So she left town. She didn’t know what else to do. She promised herself she would call Rodney from somewhere along the road, and they would figure it all out. It was a Saturday, so she slid the rest of what she owed beneath the door of the motel manager’s office. She stuffed her golden hair into a baseball cap and put on big sunglasses and bulky clothes, but they saw right through it. The new photos appeared in the paper the next day.

Around eleven o’clock the night she left town, she finally stopped and got a room. She collapsed onto the motel bed, vowing to call Rodney in the morning. Only when she woke up did she realize he had surely seen the photos of her leaving town, hiding behind a disguise. She tried to reach him, but he was at work. She stayed where she was and called him every hour. By the second day, she gave up and checked out.

She couldn’t go home; to her parents she was still the movie star. (Had the news about her and Rodney gotten to them?) So she just drove. She had a little money, she had her car. She went to bars in little towns and drank. The rough men and women seemed to like her better a little crude, a little bawdy, so she swore and cackled like a witch and made dirty jokes. She would crash in a nearby motel, then move on to another little town and do it all again. Often they knew who she was and bought her drinks, and she would try to show them she was no better than they were. At the end of the year she looked in the mirror and saw she had aged a good decade. This felt fair; it was time for the coin to come up tails. She would have kept going, on into her grave. She always told her parents things were going just fine.

It was Mr. Daniels who saved her after she drunk-dialed him from another motel room. She had told him to tell Rodney that she loved him, and he interpreted this as a good-bye. “Where are you?" “I’m in Godforsaken, Nevada. I don’t know where I am.” “Sidra. Sidra, listen to me. Do you have your motel bill, with the address on it? No? OK, look in the nightstand drawer for the phone book – what town does it say on the top?” The phone book said Tonopah, and she told him this. “End scene,” she said and then passed out. In her drunkenness, she had thought it would be funny, to say that then. She had imagined it on her tombstone before.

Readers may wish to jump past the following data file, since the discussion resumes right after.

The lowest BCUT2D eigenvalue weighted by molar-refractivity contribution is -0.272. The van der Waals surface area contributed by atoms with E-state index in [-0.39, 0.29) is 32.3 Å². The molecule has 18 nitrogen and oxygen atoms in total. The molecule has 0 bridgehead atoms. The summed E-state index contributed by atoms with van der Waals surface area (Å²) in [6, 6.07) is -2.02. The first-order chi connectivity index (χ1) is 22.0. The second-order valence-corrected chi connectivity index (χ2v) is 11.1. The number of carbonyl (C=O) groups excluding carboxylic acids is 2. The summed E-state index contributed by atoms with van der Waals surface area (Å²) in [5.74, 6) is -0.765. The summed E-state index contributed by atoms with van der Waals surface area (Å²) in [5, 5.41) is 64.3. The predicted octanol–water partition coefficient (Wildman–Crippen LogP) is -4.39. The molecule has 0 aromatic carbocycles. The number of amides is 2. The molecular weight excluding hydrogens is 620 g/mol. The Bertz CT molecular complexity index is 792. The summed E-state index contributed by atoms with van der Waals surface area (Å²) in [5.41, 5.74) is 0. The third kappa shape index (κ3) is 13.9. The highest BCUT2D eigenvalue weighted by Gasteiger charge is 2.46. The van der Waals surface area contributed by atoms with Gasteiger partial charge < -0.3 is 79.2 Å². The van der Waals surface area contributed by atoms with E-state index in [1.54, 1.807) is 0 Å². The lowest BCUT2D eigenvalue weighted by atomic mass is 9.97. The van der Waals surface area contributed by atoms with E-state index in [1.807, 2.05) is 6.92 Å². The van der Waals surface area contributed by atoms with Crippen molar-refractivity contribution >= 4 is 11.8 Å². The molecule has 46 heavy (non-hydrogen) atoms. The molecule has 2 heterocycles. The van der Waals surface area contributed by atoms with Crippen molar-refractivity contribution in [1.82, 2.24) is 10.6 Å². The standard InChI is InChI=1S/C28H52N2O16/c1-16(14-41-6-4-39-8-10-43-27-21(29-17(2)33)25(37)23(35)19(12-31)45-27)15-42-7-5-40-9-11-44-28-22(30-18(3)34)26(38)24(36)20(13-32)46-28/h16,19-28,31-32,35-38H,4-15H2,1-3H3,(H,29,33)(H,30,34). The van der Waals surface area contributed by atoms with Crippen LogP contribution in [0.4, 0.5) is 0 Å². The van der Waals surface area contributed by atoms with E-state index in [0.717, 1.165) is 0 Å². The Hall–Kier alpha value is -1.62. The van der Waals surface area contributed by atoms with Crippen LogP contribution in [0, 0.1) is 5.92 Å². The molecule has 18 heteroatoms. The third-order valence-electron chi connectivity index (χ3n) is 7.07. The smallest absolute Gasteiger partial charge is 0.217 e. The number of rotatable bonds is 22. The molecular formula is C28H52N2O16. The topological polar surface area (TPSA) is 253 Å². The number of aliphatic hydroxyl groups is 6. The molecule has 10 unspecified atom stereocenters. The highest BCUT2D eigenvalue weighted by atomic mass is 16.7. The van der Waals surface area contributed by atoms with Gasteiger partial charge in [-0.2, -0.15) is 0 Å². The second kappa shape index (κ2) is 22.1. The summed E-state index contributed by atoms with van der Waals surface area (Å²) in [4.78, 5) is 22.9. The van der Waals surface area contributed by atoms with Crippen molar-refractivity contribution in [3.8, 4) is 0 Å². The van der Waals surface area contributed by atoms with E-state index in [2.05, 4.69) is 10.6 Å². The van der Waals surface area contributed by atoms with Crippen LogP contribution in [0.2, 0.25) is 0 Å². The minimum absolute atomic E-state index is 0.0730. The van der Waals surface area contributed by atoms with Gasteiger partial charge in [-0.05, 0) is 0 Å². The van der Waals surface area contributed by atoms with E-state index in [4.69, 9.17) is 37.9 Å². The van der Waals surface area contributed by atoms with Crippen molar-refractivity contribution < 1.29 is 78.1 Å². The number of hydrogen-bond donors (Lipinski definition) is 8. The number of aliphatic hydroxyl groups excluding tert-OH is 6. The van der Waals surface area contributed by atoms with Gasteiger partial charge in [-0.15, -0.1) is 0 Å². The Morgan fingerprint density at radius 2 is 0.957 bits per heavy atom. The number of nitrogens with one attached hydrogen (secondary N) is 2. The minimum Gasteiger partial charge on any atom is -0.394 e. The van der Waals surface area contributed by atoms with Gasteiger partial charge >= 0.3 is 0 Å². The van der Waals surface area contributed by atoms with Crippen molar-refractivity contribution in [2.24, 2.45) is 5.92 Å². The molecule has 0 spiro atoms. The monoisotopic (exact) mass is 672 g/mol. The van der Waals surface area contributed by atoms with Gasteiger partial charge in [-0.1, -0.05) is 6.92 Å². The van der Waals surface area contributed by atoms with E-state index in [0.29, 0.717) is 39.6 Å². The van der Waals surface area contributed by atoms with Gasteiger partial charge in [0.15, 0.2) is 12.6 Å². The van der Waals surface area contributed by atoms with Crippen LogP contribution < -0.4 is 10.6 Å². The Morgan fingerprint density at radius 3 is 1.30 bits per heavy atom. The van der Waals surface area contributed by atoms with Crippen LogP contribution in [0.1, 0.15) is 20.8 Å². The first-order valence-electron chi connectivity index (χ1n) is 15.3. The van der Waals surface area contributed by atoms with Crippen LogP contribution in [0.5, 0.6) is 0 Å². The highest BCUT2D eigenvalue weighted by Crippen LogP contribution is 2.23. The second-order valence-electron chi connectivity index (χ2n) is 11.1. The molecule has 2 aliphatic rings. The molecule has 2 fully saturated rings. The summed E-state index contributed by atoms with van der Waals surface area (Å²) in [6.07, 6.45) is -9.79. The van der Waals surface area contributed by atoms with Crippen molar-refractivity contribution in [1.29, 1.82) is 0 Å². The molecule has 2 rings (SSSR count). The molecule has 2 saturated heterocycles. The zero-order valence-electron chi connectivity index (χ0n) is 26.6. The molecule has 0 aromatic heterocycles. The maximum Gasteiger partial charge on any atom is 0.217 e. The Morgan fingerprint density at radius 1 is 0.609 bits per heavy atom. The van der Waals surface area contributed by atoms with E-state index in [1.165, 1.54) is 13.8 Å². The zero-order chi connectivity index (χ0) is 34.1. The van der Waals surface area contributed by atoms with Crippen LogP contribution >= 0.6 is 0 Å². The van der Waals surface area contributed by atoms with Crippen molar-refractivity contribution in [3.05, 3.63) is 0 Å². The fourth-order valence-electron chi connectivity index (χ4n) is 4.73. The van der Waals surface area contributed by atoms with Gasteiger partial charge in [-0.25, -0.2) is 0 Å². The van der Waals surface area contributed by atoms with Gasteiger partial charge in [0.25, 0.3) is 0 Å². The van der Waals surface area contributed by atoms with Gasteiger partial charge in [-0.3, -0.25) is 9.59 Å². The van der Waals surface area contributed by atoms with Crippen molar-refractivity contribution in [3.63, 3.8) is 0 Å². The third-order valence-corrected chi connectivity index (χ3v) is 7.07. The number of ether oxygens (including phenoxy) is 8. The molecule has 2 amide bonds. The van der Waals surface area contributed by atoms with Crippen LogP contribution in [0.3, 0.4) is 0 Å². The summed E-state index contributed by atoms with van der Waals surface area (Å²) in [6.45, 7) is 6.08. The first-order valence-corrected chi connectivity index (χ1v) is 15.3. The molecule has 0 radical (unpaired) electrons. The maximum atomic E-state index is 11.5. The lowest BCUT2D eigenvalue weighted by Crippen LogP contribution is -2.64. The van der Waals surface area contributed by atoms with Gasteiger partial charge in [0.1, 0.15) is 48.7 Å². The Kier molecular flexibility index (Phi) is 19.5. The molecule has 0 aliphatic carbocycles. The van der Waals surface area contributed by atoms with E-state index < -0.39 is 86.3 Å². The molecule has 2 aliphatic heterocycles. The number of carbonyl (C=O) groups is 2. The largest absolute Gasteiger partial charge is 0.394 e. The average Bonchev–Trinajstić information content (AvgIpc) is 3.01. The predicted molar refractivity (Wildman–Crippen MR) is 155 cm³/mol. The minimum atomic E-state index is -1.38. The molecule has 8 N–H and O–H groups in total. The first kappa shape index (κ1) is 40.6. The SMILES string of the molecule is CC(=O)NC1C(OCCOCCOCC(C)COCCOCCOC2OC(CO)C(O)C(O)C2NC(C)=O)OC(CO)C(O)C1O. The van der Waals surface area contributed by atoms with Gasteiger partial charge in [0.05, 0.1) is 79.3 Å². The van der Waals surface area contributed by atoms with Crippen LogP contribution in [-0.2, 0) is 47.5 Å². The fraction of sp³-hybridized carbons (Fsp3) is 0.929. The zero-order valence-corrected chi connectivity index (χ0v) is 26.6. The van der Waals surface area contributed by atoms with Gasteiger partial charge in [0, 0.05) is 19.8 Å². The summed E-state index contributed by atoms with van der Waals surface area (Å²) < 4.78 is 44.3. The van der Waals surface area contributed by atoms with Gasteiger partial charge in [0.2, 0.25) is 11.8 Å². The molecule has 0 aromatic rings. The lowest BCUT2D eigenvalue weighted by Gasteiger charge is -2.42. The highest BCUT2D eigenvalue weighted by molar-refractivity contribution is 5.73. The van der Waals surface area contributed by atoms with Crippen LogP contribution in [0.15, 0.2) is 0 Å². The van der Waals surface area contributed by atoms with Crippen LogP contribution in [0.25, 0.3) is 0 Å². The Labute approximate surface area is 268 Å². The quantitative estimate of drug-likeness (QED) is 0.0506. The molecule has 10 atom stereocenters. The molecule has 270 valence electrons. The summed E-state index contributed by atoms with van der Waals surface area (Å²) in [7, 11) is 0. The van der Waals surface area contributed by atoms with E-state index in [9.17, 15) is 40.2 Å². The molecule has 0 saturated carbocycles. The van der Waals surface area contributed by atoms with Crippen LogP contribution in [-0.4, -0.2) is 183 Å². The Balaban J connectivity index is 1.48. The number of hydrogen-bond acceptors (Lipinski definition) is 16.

“Sidra? Sidra?”

The doctors said just a few more hours and she would have been gone. But maybe they just said that to scare her.

Mr. Daniels had called the local police, and two officers drove to the only three motels in the area. It was late, but they finally spoke with a manager who recalled a guest matching Sidra's description and let them into her room. The manager and officers found her on the bathroom floor. The evidence lay around her like props: a bottle of top-shelf vodka, and a bottle of regular drugstore aspirin. She was wearing her long plum vintage gown and the torn, for-sale half-kimono. She had been wearing it before, overdressed for the small-town bar. The following morning, Mr. Daniels had flown to Las Vegas, rented a car, and found her in the hospital. After a few days, Sidra went back home with him.

Her parents put her up in her old room, and she slept for most of the day. Now the look that poured from their eyes was one of pain. It shamed her, yet she realized – finally they felt for her something she deserved, something she had earned.

A few months later, Mr. Daniels got her a gig helping with his acting classes and community-theatre workshops. The locals viewed her as their very own home-grown star, and attendance was high because she cast her light there. She went to the movies alone during the day to have the theatre to herself. She sat at the center and disappeared in the dark.

Sometimes – less and less often as time went on – she had to get out of town, just for the night. In the bars, she drank and was bawdy. Sometimes she formed her hand into the shape of a gun, pointing up at the sky and cackling as it showered her with invisible rainbow-colored feathers.

Monday, October 24, 2011